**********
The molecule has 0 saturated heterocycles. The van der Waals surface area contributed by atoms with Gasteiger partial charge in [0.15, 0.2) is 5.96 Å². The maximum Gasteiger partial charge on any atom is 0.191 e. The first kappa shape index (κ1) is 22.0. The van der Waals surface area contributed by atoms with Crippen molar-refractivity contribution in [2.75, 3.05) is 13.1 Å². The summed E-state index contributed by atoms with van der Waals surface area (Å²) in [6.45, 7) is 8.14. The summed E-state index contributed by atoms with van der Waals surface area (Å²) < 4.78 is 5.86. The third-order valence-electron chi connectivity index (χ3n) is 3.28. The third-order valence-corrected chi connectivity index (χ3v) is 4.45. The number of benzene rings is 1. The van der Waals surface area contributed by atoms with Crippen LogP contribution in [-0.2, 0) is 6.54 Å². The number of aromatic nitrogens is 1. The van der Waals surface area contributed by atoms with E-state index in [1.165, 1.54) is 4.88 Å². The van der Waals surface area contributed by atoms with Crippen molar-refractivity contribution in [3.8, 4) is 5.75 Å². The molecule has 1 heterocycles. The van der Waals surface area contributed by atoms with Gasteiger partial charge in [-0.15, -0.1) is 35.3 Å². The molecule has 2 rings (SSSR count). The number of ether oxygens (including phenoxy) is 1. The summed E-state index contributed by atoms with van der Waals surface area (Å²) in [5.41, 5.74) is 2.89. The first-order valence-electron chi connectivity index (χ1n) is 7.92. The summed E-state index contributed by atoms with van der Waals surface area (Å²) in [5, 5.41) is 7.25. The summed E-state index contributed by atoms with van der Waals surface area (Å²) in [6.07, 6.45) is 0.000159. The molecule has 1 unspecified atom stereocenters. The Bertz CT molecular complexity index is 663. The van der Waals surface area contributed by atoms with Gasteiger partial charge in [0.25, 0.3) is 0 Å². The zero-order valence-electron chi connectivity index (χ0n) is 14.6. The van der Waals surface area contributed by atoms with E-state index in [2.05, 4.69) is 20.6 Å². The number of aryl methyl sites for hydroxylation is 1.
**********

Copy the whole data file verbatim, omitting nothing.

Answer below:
The molecule has 0 saturated heterocycles. The van der Waals surface area contributed by atoms with Gasteiger partial charge in [0.15, 0.2) is 5.96 Å². The maximum Gasteiger partial charge on any atom is 0.191 e. The first kappa shape index (κ1) is 22.0. The van der Waals surface area contributed by atoms with Crippen molar-refractivity contribution in [2.75, 3.05) is 13.1 Å². The summed E-state index contributed by atoms with van der Waals surface area (Å²) in [6.45, 7) is 8.14. The summed E-state index contributed by atoms with van der Waals surface area (Å²) < 4.78 is 5.86. The third-order valence-electron chi connectivity index (χ3n) is 3.28. The third-order valence-corrected chi connectivity index (χ3v) is 4.45. The number of benzene rings is 1. The van der Waals surface area contributed by atoms with Crippen LogP contribution in [-0.2, 0) is 6.54 Å². The number of aromatic nitrogens is 1. The van der Waals surface area contributed by atoms with E-state index in [1.165, 1.54) is 4.88 Å². The van der Waals surface area contributed by atoms with Crippen molar-refractivity contribution in [3.8, 4) is 5.75 Å². The molecule has 1 heterocycles. The van der Waals surface area contributed by atoms with Gasteiger partial charge in [-0.15, -0.1) is 35.3 Å². The molecule has 2 rings (SSSR count). The number of ether oxygens (including phenoxy) is 1. The summed E-state index contributed by atoms with van der Waals surface area (Å²) in [5.41, 5.74) is 2.89. The first-order valence-electron chi connectivity index (χ1n) is 7.92. The summed E-state index contributed by atoms with van der Waals surface area (Å²) in [5, 5.41) is 7.25. The summed E-state index contributed by atoms with van der Waals surface area (Å²) in [6.07, 6.45) is 0.000159. The molecule has 1 unspecified atom stereocenters. The Bertz CT molecular complexity index is 663. The van der Waals surface area contributed by atoms with Gasteiger partial charge in [0.25, 0.3) is 0 Å². The zero-order valence-electron chi connectivity index (χ0n) is 14.6. The van der Waals surface area contributed by atoms with E-state index in [2.05, 4.69) is 20.6 Å². The number of aryl methyl sites for hydroxylation is 1.